German word of the day: Der Bildungsurlaub

If you work in Germany, this is a word you need to know.

German word of the day: Der Bildungsurlaub
Photo: DPA

Bildungsurlaub is a word that can be misleading. It translates literally as “education holiday”.

While it might sound to some like a holiday from education, it actually means something completely different: A Bildungsurlaub is a paid holiday used for further education, so perhaps a better translation is “education leave”.

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The concept has existed since 1974, with every state in Germany having its own law for a Bildungsurlaub. As an example of this, I’ll talk about Lower Saxony. The legal duration of a Bildungsurlaub in this state is five days a year.

The type of training people can do during a Bildungsurlaub varies but it is typically things like language courses. The website gives more information on what the leave can be used for.

A heads up, though: Bavaria and Saxony don’t offer a Bildungsurlaub for any of their employees.

If you’re taking a Bildungsurlaub, you have the possibility of attending certain seminars, but also to organize the training yourself, according to the laws.

Unfortunately, some people take the word Urlaub (“holiday”) too seriously and don’t really do much in their time out of the office. That’s why Bildungsurlaub is also called Bildungsfreistellung (“education exemption”), to avoid the impression that it's a vacation for fun.

You have to do some training on a Bildungsurlaub. Photo: DPA

While about 50 percent of all employees in a state are allowed to take Bildungsurlaub every year, the actual numbers are much, much lower: According to the press office of Bremen’s senate, only about three percent of all the employees in Bremen actually take their entitled Bildungsurlaub.


Nächste Woche bin ich nicht im Büro, da bin ich im Bildungsurlaub.

I won’t be at the office next week, as I am taking my educational leave.

Viel mehr Leute könnten ihren Bildungsurlaub wahrnehmen.

Many more people could take education leave.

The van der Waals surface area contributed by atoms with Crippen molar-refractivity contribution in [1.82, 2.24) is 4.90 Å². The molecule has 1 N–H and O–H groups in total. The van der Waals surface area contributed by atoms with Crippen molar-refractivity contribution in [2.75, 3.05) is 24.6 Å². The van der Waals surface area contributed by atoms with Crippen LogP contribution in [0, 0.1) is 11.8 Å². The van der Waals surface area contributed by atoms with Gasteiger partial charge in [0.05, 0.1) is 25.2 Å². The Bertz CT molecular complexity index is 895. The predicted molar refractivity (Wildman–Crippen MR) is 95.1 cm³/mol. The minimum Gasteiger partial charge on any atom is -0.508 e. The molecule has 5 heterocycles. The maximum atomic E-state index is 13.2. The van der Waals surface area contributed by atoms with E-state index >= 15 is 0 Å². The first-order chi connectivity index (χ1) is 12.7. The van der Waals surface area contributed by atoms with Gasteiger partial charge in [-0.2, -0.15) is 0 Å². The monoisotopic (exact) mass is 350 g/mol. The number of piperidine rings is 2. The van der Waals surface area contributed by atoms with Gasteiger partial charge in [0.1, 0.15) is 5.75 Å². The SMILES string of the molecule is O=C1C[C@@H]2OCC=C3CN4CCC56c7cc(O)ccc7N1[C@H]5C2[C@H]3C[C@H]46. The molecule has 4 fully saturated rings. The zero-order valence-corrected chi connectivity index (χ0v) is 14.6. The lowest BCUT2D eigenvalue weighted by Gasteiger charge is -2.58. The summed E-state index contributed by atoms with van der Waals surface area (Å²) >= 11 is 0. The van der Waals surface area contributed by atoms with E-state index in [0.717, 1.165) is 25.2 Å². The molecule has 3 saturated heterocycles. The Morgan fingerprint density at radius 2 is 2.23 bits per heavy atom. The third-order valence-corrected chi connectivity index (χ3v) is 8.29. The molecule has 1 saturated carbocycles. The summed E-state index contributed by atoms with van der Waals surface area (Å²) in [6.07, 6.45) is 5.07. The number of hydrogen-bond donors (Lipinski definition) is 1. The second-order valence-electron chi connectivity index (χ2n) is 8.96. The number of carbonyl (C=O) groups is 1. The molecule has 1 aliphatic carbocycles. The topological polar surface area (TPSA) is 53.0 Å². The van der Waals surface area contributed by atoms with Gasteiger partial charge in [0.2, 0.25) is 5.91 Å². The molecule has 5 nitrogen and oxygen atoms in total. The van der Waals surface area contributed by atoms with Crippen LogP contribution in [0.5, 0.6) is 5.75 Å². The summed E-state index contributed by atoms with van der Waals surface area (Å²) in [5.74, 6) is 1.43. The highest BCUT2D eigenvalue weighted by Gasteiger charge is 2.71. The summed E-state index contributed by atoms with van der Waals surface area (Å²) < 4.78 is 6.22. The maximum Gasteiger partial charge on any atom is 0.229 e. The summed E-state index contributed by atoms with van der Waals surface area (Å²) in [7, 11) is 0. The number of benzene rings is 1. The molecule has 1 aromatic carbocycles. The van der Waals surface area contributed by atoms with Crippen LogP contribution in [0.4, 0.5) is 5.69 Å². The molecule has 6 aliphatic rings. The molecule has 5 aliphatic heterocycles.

Ich sollte meinen BIldungsurlaub wahrnehmen.

I should use my right to education leave.

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German phrase of the day: Es ist noch kein Meister vom Himmel gefallen

Anyone struggling with learning German (or any big skill) could use this popular piece of reassurance.

German phrase of the day: Es ist noch kein Meister vom Himmel gefallen

Why do I need to know this?

If you’re getting down on yourself for not doing something you are still learning just right – be it playing the piano or speaking German – you can gently comfort yourself with this phrase. Or you can confidently cite it to reassure your perfectionist friend or family member that they are indeed making great strides towards their goal.

What does it mean?

Literally translated as “There is still no master which has fallen from the sky,” the expression gets the idea across that no one is born – or comes pummeling down from the heavens – as an expert at something.

Rather they become a Meister (or at least halfway decent) through continuous hard work and discipline. 

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The saying is similar to the also widely used “Übung macht den Meister” (Practice makes the master) or the English version: Practice makes perfect. 

Not surprisingly, Germans – who pride themselves on industriously reaching their goals – have several other equivalent sayings. They include “Ohne Fleiß kein Preis” (There’s no prize without hard work) and “Von nichts kommt nichts” (Nothing comes out of nothing).

Where does it come from?

The popular phrase can be traced back to the Latin “Nemo magister natus”, or no one is born a master. Another version is “Nemo nascitur artifex” or no one is born an artist. This explains why so many languages have similar expressions.

What are some examples of how it’s used?

Sei nicht so streng mit dir selbst. Es ist noch kein Meister vom Himmel gefallen.

Don’t be so hard on yourself. No one is born perfect. 

Mein Trainer sagte, es sei noch kein perfekter Schwimmer vom Himmel gefallen.

My coach said that no one is born a perfect swimmer.

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